The puzzles in Knotwords are a lot like crossword puzzles, but the clue list is gone. Instead, the board is divided into segments and you are told precisely which letters should fit in each region. Your goal is to fit all the letters as needed, while continuing to correctly spell the words down and across.
In its most basic form, a board will give you two segments of two adjacent letters. One should contain the letters A and E, and the other should contain the letters S and R. Since these two segments form a cross line, together they must form a word. So in this case, you know that the letters go in the order EARS and not, say, AESR. Because that second is not a word, I checked.
Obviously, the puzzles get more complicated once the segments are not just two letters, but three, four, or five, and in crossword-like shapes, meaning those letters are spread out over two or more words. There are lots of nice bits of the UI design that help keep it manageable as the puzzles grow, like the on-screen keyboard that highlights the only required letters in the selected segment.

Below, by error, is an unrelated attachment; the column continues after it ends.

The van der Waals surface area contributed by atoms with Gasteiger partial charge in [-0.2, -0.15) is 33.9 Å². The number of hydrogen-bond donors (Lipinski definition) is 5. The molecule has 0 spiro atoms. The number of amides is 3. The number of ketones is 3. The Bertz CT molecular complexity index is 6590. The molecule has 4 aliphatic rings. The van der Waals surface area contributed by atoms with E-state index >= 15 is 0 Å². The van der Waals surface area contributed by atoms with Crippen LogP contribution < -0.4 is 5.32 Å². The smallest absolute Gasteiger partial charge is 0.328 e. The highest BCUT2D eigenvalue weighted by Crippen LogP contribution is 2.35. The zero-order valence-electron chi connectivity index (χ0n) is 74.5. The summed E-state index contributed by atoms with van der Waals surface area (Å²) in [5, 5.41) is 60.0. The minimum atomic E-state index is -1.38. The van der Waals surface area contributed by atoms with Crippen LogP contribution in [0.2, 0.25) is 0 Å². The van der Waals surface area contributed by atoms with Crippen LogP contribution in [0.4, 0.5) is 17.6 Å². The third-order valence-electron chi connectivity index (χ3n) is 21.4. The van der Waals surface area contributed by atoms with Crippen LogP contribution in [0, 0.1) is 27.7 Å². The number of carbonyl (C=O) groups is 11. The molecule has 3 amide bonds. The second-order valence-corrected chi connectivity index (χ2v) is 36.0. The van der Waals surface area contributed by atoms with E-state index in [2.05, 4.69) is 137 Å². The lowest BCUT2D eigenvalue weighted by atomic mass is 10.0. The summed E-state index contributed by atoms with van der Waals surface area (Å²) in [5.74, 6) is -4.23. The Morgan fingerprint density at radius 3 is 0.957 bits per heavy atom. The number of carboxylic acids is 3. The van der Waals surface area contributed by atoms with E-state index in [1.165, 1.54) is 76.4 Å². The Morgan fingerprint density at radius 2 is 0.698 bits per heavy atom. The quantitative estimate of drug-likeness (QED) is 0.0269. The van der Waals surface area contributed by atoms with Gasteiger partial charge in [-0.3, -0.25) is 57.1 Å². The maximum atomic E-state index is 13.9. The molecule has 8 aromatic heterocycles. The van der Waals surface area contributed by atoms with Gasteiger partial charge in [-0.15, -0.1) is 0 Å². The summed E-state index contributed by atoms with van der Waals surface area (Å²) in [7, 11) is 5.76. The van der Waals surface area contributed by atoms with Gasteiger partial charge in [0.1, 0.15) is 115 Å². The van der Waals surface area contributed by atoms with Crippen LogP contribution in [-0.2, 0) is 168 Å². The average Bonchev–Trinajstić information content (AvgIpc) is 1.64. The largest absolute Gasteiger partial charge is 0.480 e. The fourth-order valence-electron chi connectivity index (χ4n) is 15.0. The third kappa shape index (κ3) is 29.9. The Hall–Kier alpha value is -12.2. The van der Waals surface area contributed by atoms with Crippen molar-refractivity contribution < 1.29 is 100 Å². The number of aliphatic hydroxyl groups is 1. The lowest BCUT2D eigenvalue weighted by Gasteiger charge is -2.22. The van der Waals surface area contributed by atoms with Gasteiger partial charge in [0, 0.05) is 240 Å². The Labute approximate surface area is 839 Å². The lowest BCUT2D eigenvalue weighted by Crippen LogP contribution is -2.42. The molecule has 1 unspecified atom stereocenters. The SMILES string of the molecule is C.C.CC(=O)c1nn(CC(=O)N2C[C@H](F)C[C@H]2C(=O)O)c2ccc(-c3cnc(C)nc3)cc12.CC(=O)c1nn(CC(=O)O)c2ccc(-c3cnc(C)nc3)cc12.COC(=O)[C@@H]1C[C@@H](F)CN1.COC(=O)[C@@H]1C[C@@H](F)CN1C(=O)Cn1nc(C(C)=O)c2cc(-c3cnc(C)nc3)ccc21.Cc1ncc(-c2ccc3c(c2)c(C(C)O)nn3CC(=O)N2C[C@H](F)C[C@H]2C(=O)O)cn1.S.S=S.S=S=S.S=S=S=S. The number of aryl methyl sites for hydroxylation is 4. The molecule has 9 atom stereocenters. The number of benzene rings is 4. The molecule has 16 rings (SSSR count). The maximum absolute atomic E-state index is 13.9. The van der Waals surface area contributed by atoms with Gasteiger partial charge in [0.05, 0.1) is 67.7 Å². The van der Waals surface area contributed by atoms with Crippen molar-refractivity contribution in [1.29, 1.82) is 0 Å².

Knotwords is the work of Zach Gage and Jack Schlesinger. Gage is a regular creator of interesting puzzle games, including twists on standards like chess and sudoku, several of which he has created with Schlesinger. Gage was also a designer on the crisis spaceship simulator Tharsis.
Could I shamelessly stretch out and say that Knotwords is similar to Wordle and aligns with my obsession with all things browser pun-inspired? It has new puzzles daily, but otherwise I think Knotwords has little in common with the likes of Wordle as a format beyond the superficial similarity of word usage.
You can buy Knotwords now on Steam where it costs £8.36 / €9 / $9 with its 10% launch discount.